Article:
On investigative economic reporting and This American Life

The past couple of weeks have been a whirlwind of home decorating. Bit by bit, I’ve been working through the podcast archive of WBEZ’s This American Life. Where the archive really shines is in its economic analysis pieces.

Two years ago as Lehman Brothers collapsed and AIG fell, This American Life began to try to explain what was happening and who the principals were. While the reasons of the global financial crisis differ from Ireland’s, the forces at work are the same – greed, short-term banking decisions, loose regulation and too much money chasing too few resources.

The thing why I really love TAL’s approach to reporting is that it doesn’t patronise the listener. How does a bank work? TAL explains. What is leverage? TAL explains. Don’t know what a collaterised debt obligation is? TAL explains. Working off a base of first principles, TAL opens doors for listeners as well as interviewing people that worked at those institutions about how they worked and about the morality of those decisions.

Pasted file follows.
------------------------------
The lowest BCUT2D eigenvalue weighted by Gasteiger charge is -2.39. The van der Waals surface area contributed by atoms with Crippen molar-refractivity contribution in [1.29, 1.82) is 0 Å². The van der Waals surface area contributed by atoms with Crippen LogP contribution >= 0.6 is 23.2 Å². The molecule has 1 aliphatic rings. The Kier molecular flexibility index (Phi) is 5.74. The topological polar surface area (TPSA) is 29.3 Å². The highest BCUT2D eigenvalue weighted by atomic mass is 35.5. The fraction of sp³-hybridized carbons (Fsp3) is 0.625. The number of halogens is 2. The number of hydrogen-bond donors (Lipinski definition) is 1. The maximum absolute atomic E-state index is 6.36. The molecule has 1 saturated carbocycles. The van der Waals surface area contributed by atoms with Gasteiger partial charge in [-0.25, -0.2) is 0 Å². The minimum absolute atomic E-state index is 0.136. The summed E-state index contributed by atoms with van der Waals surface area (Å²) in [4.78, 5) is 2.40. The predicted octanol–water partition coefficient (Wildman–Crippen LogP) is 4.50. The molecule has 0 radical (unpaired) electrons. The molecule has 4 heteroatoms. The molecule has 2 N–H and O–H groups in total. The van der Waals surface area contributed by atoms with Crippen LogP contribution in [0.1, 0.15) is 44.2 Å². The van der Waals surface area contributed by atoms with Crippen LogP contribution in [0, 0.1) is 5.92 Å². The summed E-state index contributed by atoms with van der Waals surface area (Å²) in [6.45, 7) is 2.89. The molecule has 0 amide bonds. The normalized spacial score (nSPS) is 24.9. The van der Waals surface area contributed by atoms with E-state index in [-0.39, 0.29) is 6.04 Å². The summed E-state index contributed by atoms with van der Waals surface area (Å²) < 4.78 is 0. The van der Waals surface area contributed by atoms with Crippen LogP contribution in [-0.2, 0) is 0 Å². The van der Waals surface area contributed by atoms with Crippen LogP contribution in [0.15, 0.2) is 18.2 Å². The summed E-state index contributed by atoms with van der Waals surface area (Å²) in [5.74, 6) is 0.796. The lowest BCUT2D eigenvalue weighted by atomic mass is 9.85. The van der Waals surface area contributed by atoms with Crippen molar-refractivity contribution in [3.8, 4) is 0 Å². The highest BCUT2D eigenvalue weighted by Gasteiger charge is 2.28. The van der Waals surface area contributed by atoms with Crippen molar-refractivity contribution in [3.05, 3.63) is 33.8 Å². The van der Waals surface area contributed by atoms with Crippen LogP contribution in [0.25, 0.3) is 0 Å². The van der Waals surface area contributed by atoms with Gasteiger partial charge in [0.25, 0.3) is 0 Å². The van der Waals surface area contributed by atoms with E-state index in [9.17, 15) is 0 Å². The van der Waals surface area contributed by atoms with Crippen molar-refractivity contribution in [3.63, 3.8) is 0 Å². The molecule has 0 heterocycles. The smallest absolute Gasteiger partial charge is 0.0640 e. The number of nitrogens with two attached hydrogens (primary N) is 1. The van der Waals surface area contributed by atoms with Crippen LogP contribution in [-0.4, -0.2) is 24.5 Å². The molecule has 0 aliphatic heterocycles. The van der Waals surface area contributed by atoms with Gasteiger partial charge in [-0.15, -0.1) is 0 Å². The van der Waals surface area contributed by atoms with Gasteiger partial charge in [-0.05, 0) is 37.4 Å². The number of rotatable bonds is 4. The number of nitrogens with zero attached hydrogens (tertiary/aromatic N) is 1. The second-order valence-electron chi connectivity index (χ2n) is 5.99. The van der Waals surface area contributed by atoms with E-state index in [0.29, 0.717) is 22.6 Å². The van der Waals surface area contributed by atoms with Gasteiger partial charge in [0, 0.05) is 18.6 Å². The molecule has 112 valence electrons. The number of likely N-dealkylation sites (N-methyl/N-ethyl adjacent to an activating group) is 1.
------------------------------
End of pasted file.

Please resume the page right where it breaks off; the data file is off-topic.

Ireland needs a TAL approach to investigative reporting now more than ever before. Imagine trying to get a handle on who knew what and when?

I doubt that we will ever see the like of the TAL approach to economic reportage. There are two main reasons for this:

  1. The bankers that caused the damage are still working. We haven’t seen anyone go to jail for the damage they caused to the Irish economy. Excluding the top brass that have graced our Sundays, many of the bankers are shadowy bedfellows to developers and we will never know them.
  2. The media isn’t interested in educating the public and it’s too hard to marry this with trying to source bankers willing to speak on the record. Investigating the area is expensive in time and manpower. Even more so when trying to liven up copy to a jaded listenership.

Investigative podcasters, check out

The first three episodes listed are *highly* recommended!

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